One-Page Project Summary/PDR

PRELIMINARY DESIGN REVIEW: Nanoparticle Lung Cancer Therapy

DATE: 10/13/2020

TEAM: Justin Wang, Jordan Berke, Zayn Jacob Ratzliff, Zayn Merzouk


Cancer has been one of the most prevalent and dangerous incurable diseases in the past century — and has acted as a major barrier in the advancement of medicine. However, cancer therapies from different angles have promised to change the way we approach cancer treatment — at current, cancer treatments are mostly focused on blanket therapy, preventing all manner of rapid replication, but with side effects that greatly reduce patient quality of life. Genetic therapies have offered a promising alternative, with targeted therapy that reduces side effects and can be exceptionally effective depending on the type of cancer and the physiological method of the treatment. siRNA, or small interfering RNA (a dsRNA strand that can silence mRNAs and mark them for cleavage and degradation), has been a promising avenue for genetic research — with very narrow targeting, very reliable success rate, and post-transcriptional modification that extrapolates easily to other forms of cancer. However, due to the thermodynamically unstable nature of the molecular structure of siRNA (with an exposed 3’ end, and the degradable nature of dsRNA in general), transport and execution of the treatment is the most difficult aspect of siRNA targeted therapy. We propose a relatively novel solution in the scenario of lung cancer: nanoparticle mediated transport of siRNA through an inhalable therapy, likely utilizing gold-based nanoparticles (AuNPs). Nanoparticles, or small particles with a diameter < 1-100 nm, are both relatively nontoxic and highly customizable — the shell of an AuNP can be coated in a multitude of ligands and receptors, making identification of cancer cells for directed dosage much easier than through other dosing strategies. In addition, NP encapsulation of siRNA for treatment drastically reduces probability that either the immune system or general chemical interactions will degrade siRNA to an unfunctional state before entry into the cancer cell.

At the moment, state of the art technology regarding this specific treatment is not well defined — reviews only mention the possibility of siRNA delivery using a variety of synthesized NPs, but our group was unable to find any full-scale trials of this in either in vitro, or in vivo settings. However, synthesis of NPs has become increasingly specified — ligands and receptor proteins can now be implanted onto the surface of NPs, a fact that we will be taking advantage of to specify our NP treatment to only cancer cells. Furthermore, siRNA treatments for cancer have already been investigated in vitro research, and are proceeding to clinical trials with widespread success — however, the majority of these siRNA treatments, whether it be for cancer or other settings like respiratory viruses (respiratory syncytial virus) mostly function on topical or local installations of siRNA, rather than a more holistic approach that NPs may provide. Furthermore, immune intervention into  siRNA treatments is a widespread factor influencing possible delivery mechanisms — phagocytes are designed to degrade/consume siRNA on contact, as some viral infections utilize similar processes. At the moment, lipid or polymer-based delivery systems are the most effective, which may influence the synthesis of our NPs.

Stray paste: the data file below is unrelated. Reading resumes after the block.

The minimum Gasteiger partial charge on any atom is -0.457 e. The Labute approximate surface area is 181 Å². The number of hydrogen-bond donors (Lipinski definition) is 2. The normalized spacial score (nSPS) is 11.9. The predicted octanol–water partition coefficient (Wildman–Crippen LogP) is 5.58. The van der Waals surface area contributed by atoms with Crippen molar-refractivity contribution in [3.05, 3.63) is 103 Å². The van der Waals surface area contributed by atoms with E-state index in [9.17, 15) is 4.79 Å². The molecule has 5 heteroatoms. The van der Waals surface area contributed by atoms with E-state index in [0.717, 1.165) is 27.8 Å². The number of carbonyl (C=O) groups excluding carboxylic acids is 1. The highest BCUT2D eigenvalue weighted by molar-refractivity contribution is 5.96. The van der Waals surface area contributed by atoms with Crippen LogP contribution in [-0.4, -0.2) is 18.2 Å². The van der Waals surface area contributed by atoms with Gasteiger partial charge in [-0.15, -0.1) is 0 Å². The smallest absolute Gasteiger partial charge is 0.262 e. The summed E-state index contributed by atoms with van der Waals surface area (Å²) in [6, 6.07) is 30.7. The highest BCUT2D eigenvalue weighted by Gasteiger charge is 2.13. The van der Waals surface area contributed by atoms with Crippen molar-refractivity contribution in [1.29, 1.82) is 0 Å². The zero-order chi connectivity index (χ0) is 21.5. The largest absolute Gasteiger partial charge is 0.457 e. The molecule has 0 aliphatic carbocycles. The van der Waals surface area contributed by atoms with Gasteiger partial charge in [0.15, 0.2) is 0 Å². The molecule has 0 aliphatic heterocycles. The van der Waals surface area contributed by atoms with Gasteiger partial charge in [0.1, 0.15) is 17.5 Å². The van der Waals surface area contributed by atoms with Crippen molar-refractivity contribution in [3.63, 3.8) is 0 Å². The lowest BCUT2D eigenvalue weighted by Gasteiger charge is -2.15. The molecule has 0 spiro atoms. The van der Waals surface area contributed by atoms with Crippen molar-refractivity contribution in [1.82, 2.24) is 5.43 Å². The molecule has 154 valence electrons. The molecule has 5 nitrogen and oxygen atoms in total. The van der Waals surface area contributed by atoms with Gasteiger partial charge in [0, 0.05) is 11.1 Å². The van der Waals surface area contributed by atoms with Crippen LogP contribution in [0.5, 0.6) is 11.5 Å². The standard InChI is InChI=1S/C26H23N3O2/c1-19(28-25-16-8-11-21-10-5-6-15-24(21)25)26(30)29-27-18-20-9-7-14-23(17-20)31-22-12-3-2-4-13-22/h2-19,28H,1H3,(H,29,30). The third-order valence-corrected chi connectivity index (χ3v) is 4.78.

Future implications of this research are widespread — by meshing together two major areas of research, we can pave the way for not only additional research into NP therapies surrounding RNAi, but also open the door to less invasive cancer therapies. Even genetic treatments, that have vastly reduced side effects compared to traditional chemotherapy, are both extremely selective on biological characteristics of the patient and still relatively invasive, requiring administration and constant monitoring by medical professionals. An inhaled treatment utilizing NP-mediated siRNA therapy hopes to solve both these problems — an inhaler is a much simpler method to administer treatment, and can be done without the help of a medical professional. Additionally, RNAi does not necessarily have as many genetic prerequisites for treatment — siRNAs function on mRNA cleavage, rather than the DNA code itself, so RNAi treatment eliminates the need for restrictive binding sites or specialized gene mapping for direct gene editing (although the mRNA sequence for the targeted protein/proteins does need to be known for siRNA binding to be effective). 


Easily administered dose — inhalation, as with an asthma inhaler, that can be administered without a medical professionalHighly effective should siRNA be configured correctly for a complementary mRNA and transported correctly into cancer cellsLow chance of side effects — if nanoparticles are synthesized correctly, nanoparticle entry should only occur in cancerous cells, with different surface coatings, rather than noncancerous cells.No direct genetic editing, so genetic intervention is both more specific and less prone to unintended side effects.NPs and especially siRNA are degraded quickly, even inside cytoplasm — multiple doses or higher dose values may be necessary to compensate for low siRNA half-life.High concentrations of NPs in the body (depending on NP shell material) can be toxic, balancing required between siRNA half-life and NP concentration in final therapy.Inhalation contamination — much more specified treatment than other inhaler-based therapies, there may be unforeseen circumstances between the contamination of a inhaler-based treatment rather than a direct injection. 


  1. Low-level explanation of nanoparticle endocytosis
    1. Higher-level explanation of nanoparticle cancer therapies
    1. General review in siRNA delivery mechanisms and applications 


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